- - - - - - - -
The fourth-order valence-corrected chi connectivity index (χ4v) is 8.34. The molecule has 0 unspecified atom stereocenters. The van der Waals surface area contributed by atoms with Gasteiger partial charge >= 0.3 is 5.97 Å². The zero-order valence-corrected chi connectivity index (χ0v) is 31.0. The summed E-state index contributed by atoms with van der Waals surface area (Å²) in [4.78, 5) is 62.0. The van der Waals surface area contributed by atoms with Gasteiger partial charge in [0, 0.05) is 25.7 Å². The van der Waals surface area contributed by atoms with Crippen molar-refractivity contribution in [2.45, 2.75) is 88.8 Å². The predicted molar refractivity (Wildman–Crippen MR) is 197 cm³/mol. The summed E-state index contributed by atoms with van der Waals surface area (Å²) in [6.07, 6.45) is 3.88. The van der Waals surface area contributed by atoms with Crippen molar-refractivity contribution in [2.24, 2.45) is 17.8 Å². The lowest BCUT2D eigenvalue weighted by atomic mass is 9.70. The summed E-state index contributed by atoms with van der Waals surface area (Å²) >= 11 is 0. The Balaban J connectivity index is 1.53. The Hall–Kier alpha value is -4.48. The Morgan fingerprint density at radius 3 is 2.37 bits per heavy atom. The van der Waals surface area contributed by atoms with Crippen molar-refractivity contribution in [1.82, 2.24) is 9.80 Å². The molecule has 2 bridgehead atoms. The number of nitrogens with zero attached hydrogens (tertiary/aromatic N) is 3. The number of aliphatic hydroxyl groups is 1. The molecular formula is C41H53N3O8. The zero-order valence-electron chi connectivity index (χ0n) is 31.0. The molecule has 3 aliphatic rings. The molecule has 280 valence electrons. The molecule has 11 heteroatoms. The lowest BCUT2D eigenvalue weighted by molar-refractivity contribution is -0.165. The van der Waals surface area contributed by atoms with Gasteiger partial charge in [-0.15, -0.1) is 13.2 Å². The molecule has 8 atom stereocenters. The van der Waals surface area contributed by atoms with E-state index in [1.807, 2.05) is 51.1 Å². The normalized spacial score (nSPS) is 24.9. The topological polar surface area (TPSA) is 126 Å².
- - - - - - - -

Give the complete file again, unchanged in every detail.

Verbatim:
The fourth-order valence-corrected chi connectivity index (χ4v) is 8.34. The molecule has 0 unspecified atom stereocenters. The van der Waals surface area contributed by atoms with Gasteiger partial charge >= 0.3 is 5.97 Å². The zero-order valence-corrected chi connectivity index (χ0v) is 31.0. The summed E-state index contributed by atoms with van der Waals surface area (Å²) in [4.78, 5) is 62.0. The van der Waals surface area contributed by atoms with Gasteiger partial charge in [0, 0.05) is 25.7 Å². The van der Waals surface area contributed by atoms with Crippen molar-refractivity contribution in [2.45, 2.75) is 88.8 Å². The predicted molar refractivity (Wildman–Crippen MR) is 197 cm³/mol. The summed E-state index contributed by atoms with van der Waals surface area (Å²) in [6.07, 6.45) is 3.88. The van der Waals surface area contributed by atoms with Crippen molar-refractivity contribution in [2.24, 2.45) is 17.8 Å². The lowest BCUT2D eigenvalue weighted by atomic mass is 9.70. The summed E-state index contributed by atoms with van der Waals surface area (Å²) >= 11 is 0. The Balaban J connectivity index is 1.53. The Hall–Kier alpha value is -4.48. The Morgan fingerprint density at radius 3 is 2.37 bits per heavy atom. The van der Waals surface area contributed by atoms with Crippen molar-refractivity contribution in [1.82, 2.24) is 9.80 Å². The molecule has 2 bridgehead atoms. The number of nitrogens with zero attached hydrogens (tertiary/aromatic N) is 3. The number of aliphatic hydroxyl groups is 1. The molecular formula is C41H53N3O8. The zero-order valence-electron chi connectivity index (χ0n) is 31.0. The molecule has 3 aliphatic rings. The molecule has 280 valence electrons. The molecule has 11 heteroatoms. The lowest BCUT2D eigenvalue weighted by molar-refractivity contribution is -0.165. The van der Waals surface area contributed by atoms with Gasteiger partial charge in [-0.15, -0.1) is 13.2 Å². The molecule has 8 atom stereocenters. The van der Waals surface area contributed by atoms with E-state index in [1.807, 2.05) is 51.1 Å². The normalized spacial score (nSPS) is 24.9. The topological polar surface area (TPSA) is 126 Å².